The Young Adult Library Services Association has released its list of nominations in their newest book list category. The Great Graphic Novels for Teens list will be released in sometime in midwinter 2007. This is the first acclaimed list associated with libraries and dedicated solely to the format. While librarians have embraced graphic novels as a way to excite kids and teens to read for years, this is definitely an indication that the support is now out there in pushing them as a valid and growing form of literacy. Both YALSA and ALA are organizations with strong voices in the children's book community and any kind of official list is a step in the right direction.
According to the YALSA website, the final list will be compiled using the following criteria:
- appropriateness for young adults aged 12-18
- how well image and word are integrated
- clarity of the panel's flow on the page
- ability of the images to convey the necessary meaning
- quality of the artwork's reproduction.
The committee making the choices for the final list are all librarians (both school and public, very important here) and included are Dawn Rutherford, a very well-known YA librarian who dyed her hair in order to get kids to read more and Robin Elizabeth Brenner who runs the excellent website, No Flying No Tights
. The rest of the committee can be found here
. What I'm most curious about is who is actually nominating these books. The list is quite ecclectic with a mix of manga, superhero and alt indie titles, but surprisingly no books from Marvel Comics.
Some commentary below on the nominees: Burns, Charles. Black Hole. Random House/ Pantheon Graphic Novels, 2005. 24.95. (0-375-42380-X).
A very very dark book about the isolation and grotesqueness of being an adolescent - totally belongs here.
Clugston, Chynna. Queen Bee. Scholastic/ Graphix, 2005. 16.99. (0-439-71572-5).
Yay! Pat Scholastic on the back... Crane, Jordan. The Clouds Above. Fantagraphics Books, 2005. 18.95. (1-56097-627-6).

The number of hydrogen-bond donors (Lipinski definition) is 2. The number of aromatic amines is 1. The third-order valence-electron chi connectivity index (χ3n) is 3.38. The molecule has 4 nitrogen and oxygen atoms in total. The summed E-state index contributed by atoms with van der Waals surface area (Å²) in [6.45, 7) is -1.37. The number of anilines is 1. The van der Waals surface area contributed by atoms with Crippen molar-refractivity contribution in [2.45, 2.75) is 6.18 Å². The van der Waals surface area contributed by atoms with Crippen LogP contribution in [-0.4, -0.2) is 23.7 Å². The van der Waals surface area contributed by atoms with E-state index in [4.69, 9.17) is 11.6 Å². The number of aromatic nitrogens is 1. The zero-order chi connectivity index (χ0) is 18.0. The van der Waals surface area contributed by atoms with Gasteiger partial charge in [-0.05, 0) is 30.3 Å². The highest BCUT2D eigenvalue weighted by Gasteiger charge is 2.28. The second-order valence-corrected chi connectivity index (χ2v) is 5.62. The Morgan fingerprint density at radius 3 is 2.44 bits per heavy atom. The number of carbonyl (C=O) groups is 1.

I love this book but it's almost too much of a fetish object to be here. Holm, Jennifer L. Babymouse: Our Hero. Random House/ Books for Young Readers, 2005. 5.95. (0-375-83230-0).
Definitely not for the 12-18 set. This is Random House's first graphic novel squarely aimed at ages 7-10. A review will come later.Katayama, Kyoichi. Socrates in Love: Volume One. VIZ Media/ Shojo Beat Manga, 2005. 8.99. (1-4215-0199-6).
Takanashi, Mitsuba. Crimson Hero. VIZ Media/ Shojo Beat Manga, 2005. 8.99. (1-4215-0140-6).
Yazawa, Ai. Nana. VIZ Media, 2005. 8.99 . (1-4215-0108-2).
Three titles originating from Shojo Beat magazine -- considering all the hype this summer about how this book was going to change the industry, things have been very quiet. Although, I've very much looking forward to reading Nana when it comes out in early December. Meltzer, Brad. Identity Crisis. DC Comics, 2005. 24.99. (1-4012-0688-3).
Pekar, Harvey. The Quitter. DC ComicsVertigo, 2005. 19.99. (1-4012-0399-X).
Vaughn, Brian K. Ex Machina Volume 2: Tag. DC Comics/ Wildstorm Signature Series, 2005. 12.99. (1-4012-0626-3).
Baker, Kyle. Plastic Man Volume 2: Rubber Bandits. DC Comics, 2006. 14.99. ( 1-4012-0729-4).
Four very different titles from DC Comics and I'm just having a really hard time seeing any of them having a wider appeal to a teen audience.Quick, Jen Lee. Off*Beat. TokyoPop Media, 2005. 9.99. (1-59816-132-6).
Rivkah. Steady Beat: Volume One. TokyoPop, 2005. 9.99. (1-59816-135-0).
Two OEL titles from Tokyopop -- they seem to be shifting their attention to this list and pushing them hard in the teen market. It will be interesting to see what ones come out on top.